We now know which Milwaukee seats will see primaries in February. What to know.

Primaries will be held in four local races in Milwaukee on Feb. 20, with the mayoral race being the only citywide seat.

The other three will be in Common Council districts, two of which will not have an incumbent on the ballot.

The primaries will decide which two candidates will move forward to the April 2 spring election, where those seats in addition to races for city attorney, city comptroller, city treasurer and the remaining council seats will also be on the ballot.

Mayor Cavalier Johnson facing two primary challengers

Milwaukee Mayor Cavalier Johnson speaks at a press conference.
Milwaukee Mayor Cavalier Johnson speaks at a press conference.

Incumbent Milwaukee Mayor Cavalier Johnson is facing challenges from Wisconsin God Squad founder David King and Ieshuh Griffin, who is also running for other seats at the city and county.

Johnson was elected in 2022 to the remaining two years on the term of former Mayor Tom Barrett. He had previously served as Common Council president and, before that, a member of the council since 2016.

In the spring election, he is seeking a full four-year term in the Mayor's Office.

Both King and Griffin have previously run for office at various levels of government.

King unsuccessfully sought positions as Republican lieutenant governor in 2022, Milwaukee mayor in 2020, Milwaukee Common Council District 9 in 2016, and the U.S. House of Representatives in 2014, among others.

Griffin, who is running under the slogan, "The Poor People's Piece of the Pie Campaign," has long run in various local and state elections.

She ran for mayor in 2022 against Johnson and five others and later that year filed to run for two vacant aldermanic seats before the city's Election Commission determined she had not submitted enough valid signatures from voters in either district to appear on the ballot.

Her 2010 run for state Assembly made headlines for her effort to use the slogan “NOT the whiteman’s bitch."

Ieshuh Griffin
Ieshuh Griffin

She is also running this spring for Milwaukee County executive and in Milwaukee Aldermanic District 3 against Ald. Jonathan Brostoff.

Griffin had sought to run for Aldermanic District 15, but the city Election Commission sustained a challenge from the district's alderman, Russell Stamper II. Stamper in his challenge argued that Griffin had not submitted enough signatures from residents to be placed on the ballot, saying entries should not be counted because they were illegible or incomplete, included addresses that do not exist or addresses of vacant lots.

In her response, Griffin called Stamper a "liar."

Two challenging incumbent for Milwaukee Aldermanic District 5

Ald. Lamont Westmoreland is facing two challengers in his first race since he was elected last year.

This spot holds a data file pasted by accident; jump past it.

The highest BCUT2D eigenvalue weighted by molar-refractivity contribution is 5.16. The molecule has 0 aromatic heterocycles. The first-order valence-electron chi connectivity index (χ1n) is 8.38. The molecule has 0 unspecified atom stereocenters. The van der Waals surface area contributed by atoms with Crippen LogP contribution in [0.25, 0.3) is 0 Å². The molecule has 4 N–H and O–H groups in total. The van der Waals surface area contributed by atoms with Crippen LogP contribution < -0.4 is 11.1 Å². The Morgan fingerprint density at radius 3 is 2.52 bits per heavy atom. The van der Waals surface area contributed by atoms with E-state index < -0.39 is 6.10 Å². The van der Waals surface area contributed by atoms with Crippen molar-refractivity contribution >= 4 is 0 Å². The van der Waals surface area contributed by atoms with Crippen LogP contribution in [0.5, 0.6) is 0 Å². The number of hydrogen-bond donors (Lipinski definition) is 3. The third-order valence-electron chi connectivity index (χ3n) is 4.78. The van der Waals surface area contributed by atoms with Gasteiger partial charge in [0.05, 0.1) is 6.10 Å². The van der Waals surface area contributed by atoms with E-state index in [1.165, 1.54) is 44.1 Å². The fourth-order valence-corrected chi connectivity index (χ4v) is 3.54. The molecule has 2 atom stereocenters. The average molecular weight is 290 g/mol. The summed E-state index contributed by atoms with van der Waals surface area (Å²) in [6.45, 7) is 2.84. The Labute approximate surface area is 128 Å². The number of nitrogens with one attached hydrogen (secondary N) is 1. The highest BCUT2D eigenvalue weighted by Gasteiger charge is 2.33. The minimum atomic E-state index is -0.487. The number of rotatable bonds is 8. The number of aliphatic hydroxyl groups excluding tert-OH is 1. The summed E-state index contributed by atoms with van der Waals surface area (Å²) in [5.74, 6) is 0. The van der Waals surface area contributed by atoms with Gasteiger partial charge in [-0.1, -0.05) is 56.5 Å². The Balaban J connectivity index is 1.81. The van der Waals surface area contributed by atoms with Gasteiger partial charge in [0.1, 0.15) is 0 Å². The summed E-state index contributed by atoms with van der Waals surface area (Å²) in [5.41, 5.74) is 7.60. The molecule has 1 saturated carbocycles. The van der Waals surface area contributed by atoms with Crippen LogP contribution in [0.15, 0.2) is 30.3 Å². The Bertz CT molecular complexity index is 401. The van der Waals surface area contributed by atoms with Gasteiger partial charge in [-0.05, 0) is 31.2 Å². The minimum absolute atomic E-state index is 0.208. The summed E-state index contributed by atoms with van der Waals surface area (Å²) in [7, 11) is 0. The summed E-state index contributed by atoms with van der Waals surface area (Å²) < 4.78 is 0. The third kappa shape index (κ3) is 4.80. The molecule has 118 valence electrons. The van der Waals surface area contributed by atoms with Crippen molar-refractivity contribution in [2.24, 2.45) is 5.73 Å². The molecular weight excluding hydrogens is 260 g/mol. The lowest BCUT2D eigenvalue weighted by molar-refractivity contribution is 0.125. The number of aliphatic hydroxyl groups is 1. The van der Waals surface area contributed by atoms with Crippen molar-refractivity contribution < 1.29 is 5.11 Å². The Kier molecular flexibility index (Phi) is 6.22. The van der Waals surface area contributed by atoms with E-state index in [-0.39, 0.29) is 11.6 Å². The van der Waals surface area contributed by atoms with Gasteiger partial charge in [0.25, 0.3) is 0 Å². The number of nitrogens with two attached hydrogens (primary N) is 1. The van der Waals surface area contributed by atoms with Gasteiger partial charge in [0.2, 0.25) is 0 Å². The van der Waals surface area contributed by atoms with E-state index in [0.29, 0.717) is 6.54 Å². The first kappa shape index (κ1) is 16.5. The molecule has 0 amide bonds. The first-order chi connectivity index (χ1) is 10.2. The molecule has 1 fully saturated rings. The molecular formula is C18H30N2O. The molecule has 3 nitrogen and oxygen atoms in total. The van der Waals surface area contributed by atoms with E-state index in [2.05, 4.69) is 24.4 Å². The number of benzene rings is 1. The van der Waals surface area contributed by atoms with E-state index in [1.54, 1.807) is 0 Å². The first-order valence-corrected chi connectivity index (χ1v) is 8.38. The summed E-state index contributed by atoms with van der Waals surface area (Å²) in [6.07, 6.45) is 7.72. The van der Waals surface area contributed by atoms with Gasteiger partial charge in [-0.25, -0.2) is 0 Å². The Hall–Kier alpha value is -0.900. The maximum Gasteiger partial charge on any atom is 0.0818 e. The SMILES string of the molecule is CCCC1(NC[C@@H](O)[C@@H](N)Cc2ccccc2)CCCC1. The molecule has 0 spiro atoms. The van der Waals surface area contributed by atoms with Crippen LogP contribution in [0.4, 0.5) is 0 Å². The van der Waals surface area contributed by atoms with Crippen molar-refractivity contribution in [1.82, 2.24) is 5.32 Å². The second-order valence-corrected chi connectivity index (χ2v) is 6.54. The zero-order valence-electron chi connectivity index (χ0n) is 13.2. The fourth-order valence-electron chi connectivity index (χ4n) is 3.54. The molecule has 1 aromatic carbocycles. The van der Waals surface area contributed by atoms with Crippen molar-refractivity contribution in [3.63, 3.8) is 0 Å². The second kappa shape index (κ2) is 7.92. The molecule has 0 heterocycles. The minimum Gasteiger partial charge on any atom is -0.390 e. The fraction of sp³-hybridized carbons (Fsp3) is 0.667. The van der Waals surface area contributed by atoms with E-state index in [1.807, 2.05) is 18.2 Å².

He is facing challenges from real estate agent Stacy A. Smiter and Bruce Winter, who also sought the seat in the last election.

District 5 is located on the city's northwest side.

Four vie for open Milwaukee Aldermanic District 7 seat

Four candidates will appear on the primary ballot for Aldermanic District 7, the north side district for which Ald. Khalif Rainey is not seeking re-election.

They are:

  • Jessica Currie, a community organizer and founder of the nonprofit Missionary Currie for Women and Children.

  • Kenneth Hughes, who describes himself as a pastor and businessman.

  • DiAndre Jackson, a longtime Master Lock employee and active United Auto Workers member.

  • Randy Jones, founder of the nonprofit Staying On Track Inc.

Three-way race in Milwaukee Aldermanic District 11

Three candidates will be on the ballot to replace outgoing Ald. Mark Borkowski, who is not seeking re-election.

Appearing on the ballot will be:

  • Peter Burgelis, a Milwaukee County supervisor who is not seeking re-election to the County Board.

  • Lee Whiting, a member of the city's Safety and Civic Commission.

  • Josh Zepnick, a former state representative who unsuccessfully ran for County Board in 2022.

Zepnick will appear on the ballot after the city Election Commission rejected a challenge in which Burgelis alleged that Zepnick used a home address on his nomination papers that does not reflect his actual residence.

Election Commission staff wrote in an analysis that Burgelis did not provide any clear and convincing evidence that supported his allegations and seemed to undercut his own argument when he claimed to see Zepnick leaving the address where he alleged Zepnick does not live.

"Burgelis purports that Zepnick does not live at 4702B W Cleveland Avenue," staff wrote. "However, in his own statement, he has seen Zepnick in front of the apartment carrying mail in the early morning hours. Staff believe this assertion supports that Zepnick does actually reside at the Cleveland address and is receiving mail at that address."

District 11 is on the city's southwest side.

Alison Dirr can be reached at adirr@jrn.com.

This article originally appeared on Milwaukee Journal Sentinel: What to know about the four Milwaukee races with February primaries